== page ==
Fall Apples: Crunching Toward a Zesty Recipe

Autumn Leaves, Old Episcopal Burying Ground, Lexington, KY

Autumn Leaves, Old Episcopal Burying Ground, Lexington, KY

You may have noticed it's fall.

Which led to a birthday celebration with quite a few families participating, which led to the making of a fall apple salad. Reed Valley Orchard apples probably make any apple salad irresistible, but I had a particular notion about this salad, and no recipe to do what I wanted. With Gold Rush and Stayman Winesaps in the house -- two different versions of tart-sweet-complex appleness -- I envisioned a sort of Waldorf Salad that did not use mayonnaise.

An emulsion diversion: I am a mayonnaise snob. And I am a mayonnaise wimp. I never liked mayonnaise until I learned to make it from scratch in a quick three minutes in the blender. (I'm not enough of a snob to require making it by hand with a whisk.) I make it with half olive oil, half something neutral, like grape seed oil. Tangy, olive-oily, adaptable (wasabi, chili, garlic, horseradish....)

So now I like (very specific certain versions of safe homemade) mayonnaise. I won't eat anyone else's mayonnaise, though, unless a family member makes it, and I know the hens that laid the eggs, pretty much by name. I also do not use my own homemade mayonnaise when cooking for people I do not know well. Why go through all that explaining and caveating, and they probably like "Hades-mans" best anyway?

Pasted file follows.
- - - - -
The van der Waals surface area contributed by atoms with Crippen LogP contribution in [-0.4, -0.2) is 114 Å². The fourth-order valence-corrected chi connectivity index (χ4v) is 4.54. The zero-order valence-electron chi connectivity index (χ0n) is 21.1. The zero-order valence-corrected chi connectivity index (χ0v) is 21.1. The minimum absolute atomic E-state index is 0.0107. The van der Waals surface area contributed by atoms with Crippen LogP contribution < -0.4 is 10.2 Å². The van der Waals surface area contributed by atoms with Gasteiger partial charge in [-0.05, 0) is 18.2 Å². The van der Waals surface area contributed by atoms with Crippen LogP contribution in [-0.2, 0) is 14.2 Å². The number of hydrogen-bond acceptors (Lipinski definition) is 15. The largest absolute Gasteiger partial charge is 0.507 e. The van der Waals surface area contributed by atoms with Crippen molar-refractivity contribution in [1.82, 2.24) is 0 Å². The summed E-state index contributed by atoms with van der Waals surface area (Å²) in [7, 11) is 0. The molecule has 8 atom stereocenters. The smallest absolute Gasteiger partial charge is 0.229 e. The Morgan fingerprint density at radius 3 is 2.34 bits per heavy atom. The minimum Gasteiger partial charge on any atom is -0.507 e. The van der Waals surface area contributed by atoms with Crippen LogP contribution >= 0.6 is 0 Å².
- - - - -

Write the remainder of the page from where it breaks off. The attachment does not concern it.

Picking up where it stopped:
Reed Valley Orchard apples, 2008

Reed Valley Orchard apples, 2008

What to do for the birthday party? I looked at recipes for inspiration, looked in my refrigerator, cabinets, and herb garden for a reality check,  and devised this, a work in progress:

Kentucky Fall Apple Salad

I developed this salad one fall when the Reed Valley Orchard Stayman Winesap, Mutsu and Gold Rush apples filled my house. I wanted sweet-tart apple crunch, tang, Kentucky nuts, and no goopy mayonnaise. Bingo!


  • 1 or 2 limes, zest grated if you like extra citrus punch

  • 1 cup fresh hickory nuts, black walnuts, or pecans, toasted and finely chopped

  • 8 fine, firm fall apples, diced with skins on: Gold Rush, Mutsu, or Stayman Winesap work well

  • 4 stalks crisp celery, finely chopped

  • 1/2 cup golden raisins

  • 1/3 cup dried cranberries or dried sour cherries (chop these lightly if you like)

  • 1/2 cup fresh mint, sliced fine

  • 2 Tablespoons neutral oil like grape seed, or a nut oil like pecan, walnut, or hazelnut if you like

  • 2 teaspoons Kentucky sweet sorghum syrup (omit or add more at your option)

  • 1 tablespoon prepared horseradish (the kind with nothing but horseradish, or just horseradish and vinegar; no cream or oil)


  1. Squeeze the juice from one lime into a large work bowl.

  2. As you dice apples, put the dice in the work bowl and toss to coat with lime juice to keep the apples from browning.

  3. Add the chopped celery, pecans, golden raisins, dried cranberries or cherries, fresh mint and lime zest, if using.

  4. Stir together the oil, sorghum, and horseradish.

  5. Add the oil mixture to the apple mixture and toss thoroughly.

  6. Taste and adjust to suit the apples and your preferences.

·       Want it more tart? Squeeze half or all the second lime and add it.

·       Want it sweeter? Add more sorghum.

·       Want more zing? More horseradish.

·       Want more color? More cranberries or celery, or both.

Garnish with extra mint, curls or lime peel, rose petals or fall marigold blossoms from your garden.